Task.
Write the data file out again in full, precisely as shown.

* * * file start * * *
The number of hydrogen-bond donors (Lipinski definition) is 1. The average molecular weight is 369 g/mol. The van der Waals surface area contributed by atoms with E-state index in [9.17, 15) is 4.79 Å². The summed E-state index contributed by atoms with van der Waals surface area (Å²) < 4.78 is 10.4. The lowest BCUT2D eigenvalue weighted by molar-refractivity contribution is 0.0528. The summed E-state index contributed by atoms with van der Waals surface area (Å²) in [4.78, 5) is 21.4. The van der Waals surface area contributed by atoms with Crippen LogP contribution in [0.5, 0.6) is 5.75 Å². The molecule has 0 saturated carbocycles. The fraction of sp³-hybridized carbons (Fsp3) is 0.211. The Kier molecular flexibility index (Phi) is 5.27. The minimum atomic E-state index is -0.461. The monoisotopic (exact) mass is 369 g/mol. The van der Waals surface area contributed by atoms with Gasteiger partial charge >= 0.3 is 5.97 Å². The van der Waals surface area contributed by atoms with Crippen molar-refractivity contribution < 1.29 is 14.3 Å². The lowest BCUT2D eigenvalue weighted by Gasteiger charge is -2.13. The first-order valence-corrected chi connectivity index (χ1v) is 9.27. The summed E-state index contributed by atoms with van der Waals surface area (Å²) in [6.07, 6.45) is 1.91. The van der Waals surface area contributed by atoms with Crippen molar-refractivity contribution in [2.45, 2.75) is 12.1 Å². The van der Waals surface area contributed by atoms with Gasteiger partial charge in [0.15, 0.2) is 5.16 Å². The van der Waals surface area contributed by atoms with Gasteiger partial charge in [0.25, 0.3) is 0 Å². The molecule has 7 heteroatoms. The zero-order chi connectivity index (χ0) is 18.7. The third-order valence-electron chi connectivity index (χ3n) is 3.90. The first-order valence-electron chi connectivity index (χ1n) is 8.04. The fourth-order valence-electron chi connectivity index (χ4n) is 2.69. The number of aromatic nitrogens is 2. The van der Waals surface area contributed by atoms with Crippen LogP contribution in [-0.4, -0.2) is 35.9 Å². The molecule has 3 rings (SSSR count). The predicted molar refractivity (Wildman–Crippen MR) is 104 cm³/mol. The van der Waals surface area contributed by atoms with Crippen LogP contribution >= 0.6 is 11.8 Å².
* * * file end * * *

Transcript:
The number of hydrogen-bond donors (Lipinski definition) is 1. The average molecular weight is 369 g/mol. The van der Waals surface area contributed by atoms with E-state index in [9.17, 15) is 4.79 Å². The summed E-state index contributed by atoms with van der Waals surface area (Å²) < 4.78 is 10.4. The lowest BCUT2D eigenvalue weighted by molar-refractivity contribution is 0.0528. The summed E-state index contributed by atoms with van der Waals surface area (Å²) in [4.78, 5) is 21.4. The van der Waals surface area contributed by atoms with Crippen LogP contribution in [0.5, 0.6) is 5.75 Å². The molecule has 0 saturated carbocycles. The fraction of sp³-hybridized carbons (Fsp3) is 0.211. The Kier molecular flexibility index (Phi) is 5.27. The minimum atomic E-state index is -0.461. The monoisotopic (exact) mass is 369 g/mol. The van der Waals surface area contributed by atoms with Gasteiger partial charge >= 0.3 is 5.97 Å². The van der Waals surface area contributed by atoms with Crippen molar-refractivity contribution < 1.29 is 14.3 Å². The lowest BCUT2D eigenvalue weighted by Gasteiger charge is -2.13. The first-order valence-corrected chi connectivity index (χ1v) is 9.27. The summed E-state index contributed by atoms with van der Waals surface area (Å²) in [6.07, 6.45) is 1.91. The van der Waals surface area contributed by atoms with Crippen molar-refractivity contribution in [2.45, 2.75) is 12.1 Å². The van der Waals surface area contributed by atoms with Gasteiger partial charge in [0.15, 0.2) is 5.16 Å². The van der Waals surface area contributed by atoms with Gasteiger partial charge in [0.25, 0.3) is 0 Å². The molecule has 7 heteroatoms. The zero-order chi connectivity index (χ0) is 18.7. The third-order valence-electron chi connectivity index (χ3n) is 3.90. The first-order valence-electron chi connectivity index (χ1n) is 8.04. The fourth-order valence-electron chi connectivity index (χ4n) is 2.69. The number of aromatic nitrogens is 2. The van der Waals surface area contributed by atoms with Crippen LogP contribution in [-0.4, -0.2) is 35.9 Å². The molecule has 3 rings (SSSR count). The predicted molar refractivity (Wildman–Crippen MR) is 104 cm³/mol. The van der Waals surface area contributed by atoms with Crippen LogP contribution >= 0.6 is 11.8 Å².